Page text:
4 Ways These Stinky Foods Inhibit Growth of Cancer Cells

Have you ever wondered what gives broccoli its typical smell while it is cooking.? You can notice the same with cauliflower and brussels sprouts as well. These are cruciferous vegetables and their characteristic smell is because of its sulfur compounds.

Studies reveal a strong link between eating cruciferous vegetables and low cancer risk. One study reported a better survival rate among women with ovarian cancer.

Here are a few more from observational studies:

  • Three serving per week of cruciferous vegetables cut the risk of prostate cancer by 33%.
  • One or more servings of cabbage per week can cut the risk of pancreatic cancer by 38%.

Just a serving per day of cruciferous vegetables reduces the risk of breast cancer by 50%.

So, where does this protective effect come from?

Simple. It's all in the sulfur compounds. 

Research shows that the presence of organosulfur compounds in vegetables have cancer-preventive effects.

4 Ways they inhibit cancer growth

1. Scavenging the enzymes that activate cancer-causing agents

2. Detoxify the enzymes that activate carcinogens

3. Prevent multiplication of cancer cells

4. Initiate automated death of cancer cells

Who needs them?

Everyone benefits by eating plenty of these vegetables. But the ones that will benefit the most are :

  • People that are at high risk for cancer
  • If your immune system is poor
  • If you eat processed food almost every other day
  •  If your daily menu lacks vegetables
  • Those suffering from painful joints
  • People that look older than their age (premature aging)

Who should avoid sulfur-containing foods?

Certain people may not be able to tolerate sulfur well and develop inflammatory reactions.

Symptoms include brain fog, fatigue, breath that smells like ammonia, and skin reactions.

A lot of people think that cruciferous veggies should be avoided by those with thyroid problems. That is only true in cases where the thyroid issue was caused by lack of iodine. Turns out, most thyroid patients will greatly benefit from eating them.

Sulfur intolerance is due to genetic reasons, heavy metal toxicity and leaky gut syndrome. Talk to your doctor and follow specific diet changes to cope with the situation.

Which foods contain sulfur?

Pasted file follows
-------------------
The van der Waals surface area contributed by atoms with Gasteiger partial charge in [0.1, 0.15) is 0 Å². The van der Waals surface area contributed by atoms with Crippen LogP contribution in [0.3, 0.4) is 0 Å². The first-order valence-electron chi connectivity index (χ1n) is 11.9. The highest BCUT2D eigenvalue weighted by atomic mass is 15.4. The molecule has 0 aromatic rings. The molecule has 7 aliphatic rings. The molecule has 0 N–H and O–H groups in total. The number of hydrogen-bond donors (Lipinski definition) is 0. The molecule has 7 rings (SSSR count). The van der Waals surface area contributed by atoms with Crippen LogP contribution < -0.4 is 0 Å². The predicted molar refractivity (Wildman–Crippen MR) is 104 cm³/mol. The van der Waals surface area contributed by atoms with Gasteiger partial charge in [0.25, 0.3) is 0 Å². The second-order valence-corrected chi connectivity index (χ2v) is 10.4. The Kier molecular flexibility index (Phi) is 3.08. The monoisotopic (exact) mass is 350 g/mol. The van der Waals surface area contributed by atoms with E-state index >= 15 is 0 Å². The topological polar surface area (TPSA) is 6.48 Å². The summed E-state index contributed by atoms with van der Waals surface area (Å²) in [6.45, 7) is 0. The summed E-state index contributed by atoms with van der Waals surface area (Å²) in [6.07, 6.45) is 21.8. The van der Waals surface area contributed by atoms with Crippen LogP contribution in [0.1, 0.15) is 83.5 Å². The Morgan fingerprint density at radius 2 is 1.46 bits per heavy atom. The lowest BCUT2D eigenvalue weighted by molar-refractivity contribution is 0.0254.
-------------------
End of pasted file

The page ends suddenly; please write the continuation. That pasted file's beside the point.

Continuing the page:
Sulfur is the most abundant mineral in your body, next to calcium and phosphorus. Following are good sources of organosulfur compounds.

Cruciferous vegetables: Broccoli, cabbage, cauliflower, kale, brussel sprouts, etc. are rich in sulfur.

Allium family: Onions, leeks, shallots and garlic are high in sulfur.

Legumes: Most dry beans, and peas

Fruits: Avocado, banana, melons, grapes, grapefruit, oranges are good sources of sulfur.

Other fibrous non-leafy greens that emit a distinctive odor may also be rich in sulfur. Examples include egg plant, asparagus, and lettuce.

Other sources include chicken, turkey, beef and eggs also provide sulfur. Yet, plant sources are your best source for sulfur. This is because, they provide the organosulfur form. Organosulfur is the most potent and beneficial form of sulfur your body needs.

Ways to eat more of these vegetables

Platter: Vegetables like broccoli, cauliflower and asparagus are great on a vegetable platter. They are enjoyable with a suitable dip.

Toppings: Use cruciferous vegetables in a stir-fry or use it as a topping in pizza

Puree: Make a puree of your favorite sulfur-containing vegetable. You can add this to soups and tomato sauce.

Steamed: Steam and toss it to brown rice to make a colorful lunch meal.

Besides being a rich source of sulfur, these vegetables offer more. They come packed with plenty of antioxidants, anti-inflammatory compounds, fiber and other phytonutrients. These help maintain a healthy body weight and also protect you from diseases.

Next time you go do your shopping, be sure to pick these sulfur-rich veggies. They offer far more positive health effects than you think.

Yours in Health,


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